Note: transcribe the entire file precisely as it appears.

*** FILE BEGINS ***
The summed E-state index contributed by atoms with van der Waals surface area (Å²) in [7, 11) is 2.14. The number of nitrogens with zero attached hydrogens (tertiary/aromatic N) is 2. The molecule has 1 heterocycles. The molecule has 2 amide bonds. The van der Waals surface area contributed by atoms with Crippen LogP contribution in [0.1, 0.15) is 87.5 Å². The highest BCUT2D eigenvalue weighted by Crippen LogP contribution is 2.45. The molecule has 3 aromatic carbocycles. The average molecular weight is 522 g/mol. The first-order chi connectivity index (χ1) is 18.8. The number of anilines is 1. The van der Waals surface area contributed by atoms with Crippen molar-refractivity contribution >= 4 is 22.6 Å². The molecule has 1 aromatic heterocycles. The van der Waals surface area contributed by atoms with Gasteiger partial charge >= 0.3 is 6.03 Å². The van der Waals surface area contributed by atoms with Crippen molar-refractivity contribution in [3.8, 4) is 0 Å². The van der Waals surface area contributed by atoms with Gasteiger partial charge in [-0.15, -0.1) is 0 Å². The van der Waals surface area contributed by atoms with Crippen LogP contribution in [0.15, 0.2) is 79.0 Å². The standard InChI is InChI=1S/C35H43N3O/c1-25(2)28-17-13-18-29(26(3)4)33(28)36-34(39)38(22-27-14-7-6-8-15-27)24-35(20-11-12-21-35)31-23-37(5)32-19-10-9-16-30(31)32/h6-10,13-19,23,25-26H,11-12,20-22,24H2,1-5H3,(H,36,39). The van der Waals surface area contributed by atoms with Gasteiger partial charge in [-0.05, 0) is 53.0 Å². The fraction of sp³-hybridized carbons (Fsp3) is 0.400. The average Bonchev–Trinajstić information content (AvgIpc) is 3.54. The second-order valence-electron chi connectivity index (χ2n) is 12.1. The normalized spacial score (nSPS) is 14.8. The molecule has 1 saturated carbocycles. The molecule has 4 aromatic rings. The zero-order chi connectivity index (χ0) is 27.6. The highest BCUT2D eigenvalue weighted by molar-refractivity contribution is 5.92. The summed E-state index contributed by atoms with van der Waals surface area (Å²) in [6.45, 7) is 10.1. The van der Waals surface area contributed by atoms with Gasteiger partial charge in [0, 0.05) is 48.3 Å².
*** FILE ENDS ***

The summed E-state index contributed by atoms with van der Waals surface area (Å²) in [7, 11) is 2.14. The number of nitrogens with zero attached hydrogens (tertiary/aromatic N) is 2. The molecule has 1 heterocycles. The molecule has 2 amide bonds. The van der Waals surface area contributed by atoms with Crippen LogP contribution in [0.1, 0.15) is 87.5 Å². The highest BCUT2D eigenvalue weighted by Crippen LogP contribution is 2.45. The molecule has 3 aromatic carbocycles. The average molecular weight is 522 g/mol. The first-order chi connectivity index (χ1) is 18.8. The number of anilines is 1. The van der Waals surface area contributed by atoms with Crippen molar-refractivity contribution >= 4 is 22.6 Å². The molecule has 1 aromatic heterocycles. The van der Waals surface area contributed by atoms with Gasteiger partial charge >= 0.3 is 6.03 Å². The van der Waals surface area contributed by atoms with Crippen molar-refractivity contribution in [3.8, 4) is 0 Å². The van der Waals surface area contributed by atoms with Gasteiger partial charge in [-0.15, -0.1) is 0 Å². The van der Waals surface area contributed by atoms with Crippen LogP contribution in [0.15, 0.2) is 79.0 Å². The standard InChI is InChI=1S/C35H43N3O/c1-25(2)28-17-13-18-29(26(3)4)33(28)36-34(39)38(22-27-14-7-6-8-15-27)24-35(20-11-12-21-35)31-23-37(5)32-19-10-9-16-30(31)32/h6-10,13-19,23,25-26H,11-12,20-22,24H2,1-5H3,(H,36,39). The van der Waals surface area contributed by atoms with Gasteiger partial charge in [-0.05, 0) is 53.0 Å². The fraction of sp³-hybridized carbons (Fsp3) is 0.400. The average Bonchev–Trinajstić information content (AvgIpc) is 3.54. The second-order valence-electron chi connectivity index (χ2n) is 12.1. The normalized spacial score (nSPS) is 14.8. The molecule has 1 saturated carbocycles. The molecule has 4 aromatic rings. The zero-order chi connectivity index (χ0) is 27.6. The highest BCUT2D eigenvalue weighted by molar-refractivity contribution is 5.92. The summed E-state index contributed by atoms with van der Waals surface area (Å²) in [6.45, 7) is 10.1. The van der Waals surface area contributed by atoms with Gasteiger partial charge in [0, 0.05) is 48.3 Å².